Facing mounting losses in Ukraine, Russian mercenaries have been using the American social media companies to enlist fresh blood.
Russia’s paramilitary Wagner Group has been using Twitter and Facebook to recruit medics, drone operators and even psychologists to aid fighting operations, including in Ukraine, according to exclusive research seen by POLITICO.
Job ads for Wagner, which has mercenaries operating in several countries, have reached nearly 120,000 views on the two social media platforms over the last ten months, according to Logically, a U.K. disinformation-focused research group.
Sixty posts in dozens of languages – including French, Vietnamese and Spanish – shared information about fighting, IT, driving and medical positions apparently available with Wagner. They also included contact phone numbers, Telegram accounts and touted monthly salaries of 240,000 rubles (€2,800) with benefits including health care.
While the researchers couldn’t directly attribute the messages to Wagner with total certainty, the posts carry the footprint of the militia and its supporters.
“We only know that this is using the exact same language as previously verified Wagner accounts on places like Telegram or VK,” said Kyle Walter, head of research for Logically. VK is a popular Russian social media.
It isn’t clear what success the recruitment campaigns have had. Yet the incitement to violence – and promotion of Russian attacks against Ukraine — almost certainly represent breaches of Facebook and Twitter’s separate terms of service that outlaw such material.
Separate analysis from a Western government official, shared with POLITICO, confirmed that at least two phone numbers included in these social media posts linked directly either to the Wagner Group or to Russia’s intelligence service.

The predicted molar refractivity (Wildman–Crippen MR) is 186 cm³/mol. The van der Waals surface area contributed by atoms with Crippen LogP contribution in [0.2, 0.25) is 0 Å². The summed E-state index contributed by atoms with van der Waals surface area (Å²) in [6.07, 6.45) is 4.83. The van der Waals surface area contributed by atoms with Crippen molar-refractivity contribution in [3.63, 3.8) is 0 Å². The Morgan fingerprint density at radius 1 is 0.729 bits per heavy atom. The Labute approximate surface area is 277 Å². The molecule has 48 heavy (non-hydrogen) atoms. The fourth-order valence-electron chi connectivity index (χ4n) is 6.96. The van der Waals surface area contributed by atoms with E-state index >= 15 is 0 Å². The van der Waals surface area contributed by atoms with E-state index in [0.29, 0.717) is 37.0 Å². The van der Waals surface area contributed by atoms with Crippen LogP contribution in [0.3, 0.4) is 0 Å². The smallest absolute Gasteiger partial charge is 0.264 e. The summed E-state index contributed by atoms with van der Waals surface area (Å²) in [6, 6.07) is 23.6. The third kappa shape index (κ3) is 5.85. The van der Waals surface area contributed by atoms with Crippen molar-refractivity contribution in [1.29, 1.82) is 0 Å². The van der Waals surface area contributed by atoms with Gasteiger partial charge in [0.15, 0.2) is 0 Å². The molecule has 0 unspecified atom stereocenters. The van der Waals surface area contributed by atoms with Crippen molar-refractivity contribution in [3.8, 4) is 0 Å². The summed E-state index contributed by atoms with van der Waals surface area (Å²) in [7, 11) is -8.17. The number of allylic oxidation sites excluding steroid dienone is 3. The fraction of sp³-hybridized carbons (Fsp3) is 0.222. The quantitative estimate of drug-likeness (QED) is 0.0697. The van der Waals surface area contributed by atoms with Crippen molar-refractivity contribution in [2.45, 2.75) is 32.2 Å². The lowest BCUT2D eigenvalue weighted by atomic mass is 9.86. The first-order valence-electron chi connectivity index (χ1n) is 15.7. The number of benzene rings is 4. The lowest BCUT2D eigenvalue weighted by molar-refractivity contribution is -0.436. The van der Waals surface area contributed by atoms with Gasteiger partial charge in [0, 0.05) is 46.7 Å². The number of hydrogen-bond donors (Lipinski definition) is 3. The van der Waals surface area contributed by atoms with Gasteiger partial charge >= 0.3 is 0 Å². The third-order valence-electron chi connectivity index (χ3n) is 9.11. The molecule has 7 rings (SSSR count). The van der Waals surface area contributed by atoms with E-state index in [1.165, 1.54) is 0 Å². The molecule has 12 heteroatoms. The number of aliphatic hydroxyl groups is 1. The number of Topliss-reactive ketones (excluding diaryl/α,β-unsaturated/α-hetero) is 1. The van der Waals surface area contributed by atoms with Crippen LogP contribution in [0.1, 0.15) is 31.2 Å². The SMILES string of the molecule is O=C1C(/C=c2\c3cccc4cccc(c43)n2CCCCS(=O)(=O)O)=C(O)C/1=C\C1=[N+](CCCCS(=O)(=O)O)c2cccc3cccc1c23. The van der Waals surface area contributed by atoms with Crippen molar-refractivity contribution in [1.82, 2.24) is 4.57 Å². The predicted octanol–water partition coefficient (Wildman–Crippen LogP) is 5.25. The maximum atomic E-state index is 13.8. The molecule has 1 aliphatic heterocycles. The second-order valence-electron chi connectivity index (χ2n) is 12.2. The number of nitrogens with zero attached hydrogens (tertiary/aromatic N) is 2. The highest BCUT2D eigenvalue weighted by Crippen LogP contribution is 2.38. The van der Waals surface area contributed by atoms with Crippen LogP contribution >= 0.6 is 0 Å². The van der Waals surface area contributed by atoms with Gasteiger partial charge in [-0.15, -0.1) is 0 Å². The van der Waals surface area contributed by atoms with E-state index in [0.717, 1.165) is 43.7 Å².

“Some of these efforts are actual propaganda films in combination with phone numbers so that you can directly contact representatives of the Wagner Group,” said Walter. “As we continue to view Wagner as a more and more dangerous threat in the world, the fact that these posts are circulating online is very concerning.”
Twitter responded to a request for comment with an automated poop emoji. The social media company last week quit a European Union charter to fight disinformation. The bloc’s new content law to stamp out illegal content and falsehoods, the Digital Services Act (DSA), is also set to enter into force on August 25. Serious violations of the law could lead to fines of up to 6 percent of a company’s global revenue.
“We designated the Wagner Group as a dangerous organization, meaning it cannot have a presence on our platforms,” said a Meta spokesperson. They added that the company also removes content containing “praise or substantive support for Wagner when we become aware of it, including posts that aim to recruit for them.”
Wagner is active in conflicts in Mali and Central Africa but has been particularly high-profile fighting for Russia since it invaded Ukraine last year. The militia recently led much of the heavy fighting in Bakhmut, the eastern Ukrainian town which has seen brutal attritional battles for territory.
One post in French boasted that Wagner employees get “paid time off, healthcare, well-paying jobs and the opportunity to work all over the world.” A salary of 240,000 rubles and a “good bonus for results” was advertised.
“Join us now to defend Russia’s honour and a multipolar world!” read another post in French on Facebook. A third Facebook post in French promoted “life insurance” and working for “a team focused on efficiency and winning.”
“Yevgeny Prigozhin directly from Bakhmut, invites volunteers from 22 to 55 years old to work at PMC Wagner!” read part of a tweet in Indonesian.
The Wagner Group and several of its leaders have been targeted by U.S. and EU sanctions, with some countries taking further steps to curb its activities. The U.S. in January labelled the group as a transnational criminal organization responsible for widespread human rights abuses. French lawmakers voted in May to designate Wagner as a terrorist entity.
“They identify tactics that work and I think once they saw that they could get away with posting certain content on these platforms, people just continued to post more,” said Walter.
Mark Scott contributed reporting.
Feature Image Credit: Bulent Kilic/AFP via Getty Images